By: Nikki Grandinetti, Curator of Fish & Invertebrates
Part I of our “Respect the Frog” Blog Series
By the time February comes around, most of us that live in the northeast are ready for winter to make an exit, and are wondering if that famous groundhog will see his shadow and determine if we are in for another six weeks of winter. I on the other hand anxiously wait for the sounds of the night to once again fill my ears.
The first frog that signifies that spring has definitely returned is that of the spring peeper (Pseudacris crucifer). This tiny frog – not more than an inch and half long – are rarely seen, but a chorus of these frogs calling can be heard from up to a mile away. Growing up I could tell how the season progressed from early spring to the late days of summer and early fall by the species of frogs that could be heard calling at night time.
After the spring peeper comes, the sound of the leopard frogs (Lithobates pipiens) and green frogs (Lithobates clamitans). Then the on warm summer nights I would listen for the low croaking of one of the largest North American frogs, the American bullfrog (Lithobates catesbeianus).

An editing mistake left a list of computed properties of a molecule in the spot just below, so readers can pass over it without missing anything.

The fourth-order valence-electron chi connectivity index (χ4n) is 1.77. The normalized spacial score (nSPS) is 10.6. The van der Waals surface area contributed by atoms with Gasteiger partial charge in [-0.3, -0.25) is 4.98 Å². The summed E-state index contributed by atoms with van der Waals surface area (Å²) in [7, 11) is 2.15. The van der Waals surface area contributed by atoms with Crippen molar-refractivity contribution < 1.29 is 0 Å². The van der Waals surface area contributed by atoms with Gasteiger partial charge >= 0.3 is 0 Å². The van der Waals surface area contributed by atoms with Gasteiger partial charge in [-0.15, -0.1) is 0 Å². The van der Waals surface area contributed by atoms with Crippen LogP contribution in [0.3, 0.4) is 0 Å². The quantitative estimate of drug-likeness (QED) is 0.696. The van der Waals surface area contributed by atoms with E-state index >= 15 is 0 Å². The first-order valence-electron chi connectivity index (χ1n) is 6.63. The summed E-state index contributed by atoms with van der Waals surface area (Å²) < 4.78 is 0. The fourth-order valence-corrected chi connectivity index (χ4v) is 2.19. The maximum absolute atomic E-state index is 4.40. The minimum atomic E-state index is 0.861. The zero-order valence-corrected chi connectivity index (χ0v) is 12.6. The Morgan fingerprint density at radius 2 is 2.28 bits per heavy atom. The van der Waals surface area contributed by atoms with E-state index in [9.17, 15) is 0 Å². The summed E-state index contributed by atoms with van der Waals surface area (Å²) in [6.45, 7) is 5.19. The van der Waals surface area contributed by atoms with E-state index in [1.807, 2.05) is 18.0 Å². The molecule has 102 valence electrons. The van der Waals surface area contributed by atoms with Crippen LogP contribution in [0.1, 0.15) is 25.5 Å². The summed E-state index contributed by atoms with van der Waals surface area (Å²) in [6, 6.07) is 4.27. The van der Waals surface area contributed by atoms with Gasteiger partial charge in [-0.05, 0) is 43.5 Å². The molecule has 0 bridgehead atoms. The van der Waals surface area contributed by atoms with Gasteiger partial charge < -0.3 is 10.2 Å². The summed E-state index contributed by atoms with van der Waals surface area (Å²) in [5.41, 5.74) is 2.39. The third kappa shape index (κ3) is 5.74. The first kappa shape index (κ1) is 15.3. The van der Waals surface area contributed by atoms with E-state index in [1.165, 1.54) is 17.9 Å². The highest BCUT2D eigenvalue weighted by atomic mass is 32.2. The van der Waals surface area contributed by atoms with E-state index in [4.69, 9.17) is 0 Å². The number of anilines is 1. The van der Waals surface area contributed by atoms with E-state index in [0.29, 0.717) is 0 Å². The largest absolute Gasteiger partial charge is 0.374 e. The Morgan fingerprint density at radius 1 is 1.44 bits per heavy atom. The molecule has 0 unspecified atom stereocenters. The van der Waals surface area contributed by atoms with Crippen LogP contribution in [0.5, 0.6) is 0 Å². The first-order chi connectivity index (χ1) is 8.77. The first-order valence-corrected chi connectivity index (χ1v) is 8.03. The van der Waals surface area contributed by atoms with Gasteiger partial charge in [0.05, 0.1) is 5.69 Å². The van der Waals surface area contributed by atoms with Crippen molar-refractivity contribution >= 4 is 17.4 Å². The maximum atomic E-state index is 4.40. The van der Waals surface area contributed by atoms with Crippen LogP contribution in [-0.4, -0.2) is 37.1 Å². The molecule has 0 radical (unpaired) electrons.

The species that let me know that fall was coming and that the time to return to school was fast approaching, was the gray tree frog (Hyla versicolor).
Frogs also let us know when rain is on the horizon because their calls become louder, and more frogs are singing their hearts out. This is due to the frantic need for the males to attract a female so they can mate and lay their eggs in the nearest body of water. The life cycle of all frogs and amphibians is inherently tied to a source of freshwater. Thus, more rain increases the amount of vernal pools and temporary ponds for their tadpoles to develop.
The new frog exhibit at Adventure Aquarium not only showcases local species that you can find in your backyard, like the gray tree frog and the American bullfrog, but also introduce you to frogs from three other continents. From South America, meet the famous poison dart frogs who lay their eggs in the water that collects in bromeliad plants. From Africa, meet the two pound African bullfrog who anxiously awaits the rainy season to come out and lay 100’s of eggs in temporary ponds. The African bullfrog (Pyxicephalus adspersus) will also stay with their tadpoles to make sure they can always reach water, using their bodies to dig channels in the mud to allow the water to flow to their developing young. From Asia, meet the Vietnamese Mossy frog (Theloderma corticale) who displays an elaborate camouflage that transforms this species into a clump of moss on a tree.
So here is to hoping that famous groundhog does not see his shadow, and that the sounds of spring peepers will soon fill our backyard with their glorious chirping!